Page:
Franconian painter Lucas Cranach, born in 1472 and raised near Coburg, would serve the Saxon court for 50 years. Cranach between 1495 and 1500 may have worked at Coburg, the southernmost residence of importance for Frederick the Wise. Cranach refined his art in Vienna from 1500 to 1504. By 1505 he was in Frederick’s court. From Cranach’s home base in Wittenberg Frederick sent him all over the empire. In 1508 he was in the Netherlands painting portraits of emperor Maximilian and the future emperor Karl V. Cranach worked with lightning speed. He did anything Frederick asked. He painted carriages. He painted Prince Johann’s 1513 wedding bed. He painted altarpieces. Frederick the Wise rewarded him well for his skill and willingness.
Cranach engraving of Frederick the Wise 1509
When Luther arrived in Wittenberg in 1512 to replace his mentor Staupitz as professor of the Bible at the university Lucas Cranach was a real presence in the town. Frederick the Wise had granted him his own crest. He had married well. Just off the town square he had built a house with at least 84 heated rooms! In the future he would prosper even more. Anyone at the university had to know about Cranach, if for no other reason than his apprentices in his expanding workshop constantly clashed with university students.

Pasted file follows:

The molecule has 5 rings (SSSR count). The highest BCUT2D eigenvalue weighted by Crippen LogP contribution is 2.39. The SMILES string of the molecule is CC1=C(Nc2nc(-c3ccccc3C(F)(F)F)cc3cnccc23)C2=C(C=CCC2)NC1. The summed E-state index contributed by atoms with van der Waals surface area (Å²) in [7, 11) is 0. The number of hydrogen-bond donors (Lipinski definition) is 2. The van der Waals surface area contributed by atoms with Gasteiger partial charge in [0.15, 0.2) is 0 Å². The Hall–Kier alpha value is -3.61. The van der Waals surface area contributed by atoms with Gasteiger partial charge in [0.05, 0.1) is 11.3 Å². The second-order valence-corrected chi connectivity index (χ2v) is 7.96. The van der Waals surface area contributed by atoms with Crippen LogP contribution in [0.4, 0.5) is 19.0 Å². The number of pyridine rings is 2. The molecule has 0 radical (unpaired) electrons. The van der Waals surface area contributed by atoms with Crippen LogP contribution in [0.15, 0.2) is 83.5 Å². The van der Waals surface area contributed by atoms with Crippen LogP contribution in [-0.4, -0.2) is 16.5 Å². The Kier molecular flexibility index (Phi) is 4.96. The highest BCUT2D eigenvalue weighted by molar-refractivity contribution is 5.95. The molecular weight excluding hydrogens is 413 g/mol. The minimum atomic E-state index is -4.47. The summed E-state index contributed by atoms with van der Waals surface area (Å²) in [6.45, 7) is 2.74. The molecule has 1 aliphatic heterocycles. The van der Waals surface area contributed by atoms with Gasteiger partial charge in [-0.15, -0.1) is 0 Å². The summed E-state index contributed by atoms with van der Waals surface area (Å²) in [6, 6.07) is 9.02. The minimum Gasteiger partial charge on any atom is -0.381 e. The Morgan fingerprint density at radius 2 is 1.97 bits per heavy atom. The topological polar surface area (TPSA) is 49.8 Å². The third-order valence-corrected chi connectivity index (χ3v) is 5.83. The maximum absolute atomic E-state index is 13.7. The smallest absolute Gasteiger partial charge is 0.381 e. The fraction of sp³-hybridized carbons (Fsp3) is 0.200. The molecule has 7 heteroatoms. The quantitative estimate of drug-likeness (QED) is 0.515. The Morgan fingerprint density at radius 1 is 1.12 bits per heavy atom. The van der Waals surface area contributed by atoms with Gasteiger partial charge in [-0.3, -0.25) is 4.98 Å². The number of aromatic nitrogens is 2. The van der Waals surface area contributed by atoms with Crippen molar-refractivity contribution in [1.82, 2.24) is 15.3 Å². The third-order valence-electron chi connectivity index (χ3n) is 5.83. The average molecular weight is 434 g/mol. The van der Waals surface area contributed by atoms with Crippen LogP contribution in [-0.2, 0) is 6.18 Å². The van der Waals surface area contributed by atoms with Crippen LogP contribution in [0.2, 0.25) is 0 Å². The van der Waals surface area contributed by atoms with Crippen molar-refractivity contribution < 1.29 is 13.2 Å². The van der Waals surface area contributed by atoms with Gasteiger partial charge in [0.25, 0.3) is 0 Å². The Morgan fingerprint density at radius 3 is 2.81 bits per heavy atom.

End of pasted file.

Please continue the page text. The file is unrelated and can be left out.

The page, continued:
***A quirk in the law allowed Cranach’s students to arm themselves; university students could not. Yet they swilled beer in the same establishments, pursued the same women. Of course there was a blowup. Wise heads wanted to disarm the apprentices; fools wanted to arm the students. Luther was enraged at the violence and lack of cooperation all around. It climaxed in 1520. Numerous fights brought soldiers from Frederick the Wise. Frederick issued an ordinance for ‘peaceful behavior’, prohibited weapons and set a curfew.
***The tumult did not affect Luther’s relationship with Cranach. That very year of 1520 Cranach etched a copperplate of the bony-faced, tonsured monk. It would be naïve not to think Frederick the Wise approved it. When Luther departed Worms in April 1521 after appearing before the emperor Luther sent a very personal letter to “his dear fellow-godfather and friend” Cranach. Their friendship strengthened over the years. Cranach attended Luther’s wedding with Katherina von Bora and later painted their portraits as well as portraits of Luther’s parents.
References: Ingetraut Ludolphy, Friedrich der Weise: Kurfürst von Sachsen, 1463-1525 (Gottingen: Vandenhoeck & Ruprecht: 1984) and Gottfried G. Krodel, ed., Letters I, volume 48 in Luther’s Works (Philadelphia: Fortress Press, 1963).